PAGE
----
Anna Abbe is not your typical Corsicana High School senior.
Like other kids, she served on student council, showed animals at the Navarro County Youth Expo, enjoyed hanging out with friends and played music with her church youth group.
However, one thing sets her apart.
Thirteen years of perfect attendance.
Before the coronoavirus pandemic shut down schools nationwide, Anna had not missed a single day of class since kindergarten.
“We first noticed in elementary school,” she said. “I got certificates on awards day and perfect attendance was one of them. My parents said, let's see how long you can go. They were more worried about it than I was.”
Anna said she suffered from allergies but never a major illness. The only time she missed class was for school-sanctioned activities such as livestock competitions and district and state meetings for FFA.
“She's a good kid,” father Chris Abbe said. “Even when she had her tonsils out, she had us schedule it over Thanksgiving break so she wouldn’t have to miss school.”
Chris said Anna always liked going to school and, even as a small child, never cried or looked back when dropped off for the day.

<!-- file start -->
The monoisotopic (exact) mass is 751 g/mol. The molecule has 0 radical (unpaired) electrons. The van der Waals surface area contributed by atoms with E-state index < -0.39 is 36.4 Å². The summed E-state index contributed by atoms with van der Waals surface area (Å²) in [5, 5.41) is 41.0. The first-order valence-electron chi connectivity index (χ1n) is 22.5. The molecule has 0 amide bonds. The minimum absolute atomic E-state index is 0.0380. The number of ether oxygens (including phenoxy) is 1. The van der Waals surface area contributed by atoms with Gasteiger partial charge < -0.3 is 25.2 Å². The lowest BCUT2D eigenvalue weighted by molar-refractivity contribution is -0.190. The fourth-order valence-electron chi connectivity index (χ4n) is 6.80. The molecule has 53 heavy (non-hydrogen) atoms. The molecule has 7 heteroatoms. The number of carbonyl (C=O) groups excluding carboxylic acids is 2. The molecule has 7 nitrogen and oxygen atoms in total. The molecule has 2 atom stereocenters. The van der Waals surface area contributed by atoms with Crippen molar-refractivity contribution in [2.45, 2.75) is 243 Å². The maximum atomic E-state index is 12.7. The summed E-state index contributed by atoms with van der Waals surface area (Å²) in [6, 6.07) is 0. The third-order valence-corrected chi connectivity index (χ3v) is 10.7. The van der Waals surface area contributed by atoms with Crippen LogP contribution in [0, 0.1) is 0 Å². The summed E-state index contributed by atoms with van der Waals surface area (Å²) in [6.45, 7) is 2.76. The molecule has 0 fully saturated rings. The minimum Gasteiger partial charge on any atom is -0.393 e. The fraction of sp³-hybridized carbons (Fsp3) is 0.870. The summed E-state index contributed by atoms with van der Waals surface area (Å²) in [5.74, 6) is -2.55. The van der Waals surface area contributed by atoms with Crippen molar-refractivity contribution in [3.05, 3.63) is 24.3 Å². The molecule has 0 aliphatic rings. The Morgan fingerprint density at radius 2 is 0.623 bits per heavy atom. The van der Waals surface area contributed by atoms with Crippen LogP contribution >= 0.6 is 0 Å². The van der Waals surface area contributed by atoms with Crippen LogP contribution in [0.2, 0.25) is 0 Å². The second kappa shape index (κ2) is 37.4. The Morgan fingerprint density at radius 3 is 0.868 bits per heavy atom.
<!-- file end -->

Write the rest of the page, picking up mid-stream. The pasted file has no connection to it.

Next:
“We've had a couple of trials,” he said. “But I am proud of her, she knows what she wants and is on the right course to get it.”
Anna will graduate from CHS with a high school diploma and an Associates Degree from Navarro College's dual credit program.
She said she plans to attend Texas A&M University and major in Agricultural Education.
“I want to be an Ag teacher,” she said.
Miranda Johnson, CHS Ag Teacher/FFA, advisor said Anna is truly herself when involved in Ag activities and has found her place to shine.
“She is super fun and involved,” Johnson said. “FFA has been her place, the younger kids look up to her and want to be like her. I think she'll be a fantastic Ag teacher.”
Anna's mother Susan McAninch described her as a one-of-a-kind girl, 100% dedicated to anything she sets her mind to.
“She is reserved, laid-back, quiet and easy-going,” Susan said. “She doesn’t give up and she doesn’t quit.”
Susan said, in her opinion, the most heartbreaking thing about the way the school year ended was that Anna didn't get to wrap up the final chapter in her high school Ag career.
“She wasn't worried so much about prom, or even graduation,” Susan said. “But she didn't get to finish all her Ag banquets and competitions.”
Susan said it speaks volumes, from an employer's perspective, to show up every day, even if you don't feel like it.
“To me, just showing up everyday is huge,” she said. “We are looking forward to her next chapter.”
Anna offered her advice to fellow students going through a stunted senior year, which can be applied to life in general.
“At first I thought, maybe we'll get to go back in a few weeks,” she said. “Then I didn't get to show my goat and missed out on the end of the year. I was sad and devastated at first but stuff gets in the way of what you want to do. There's not really much you can do to change the fact but adapt and overcome the circumstance.”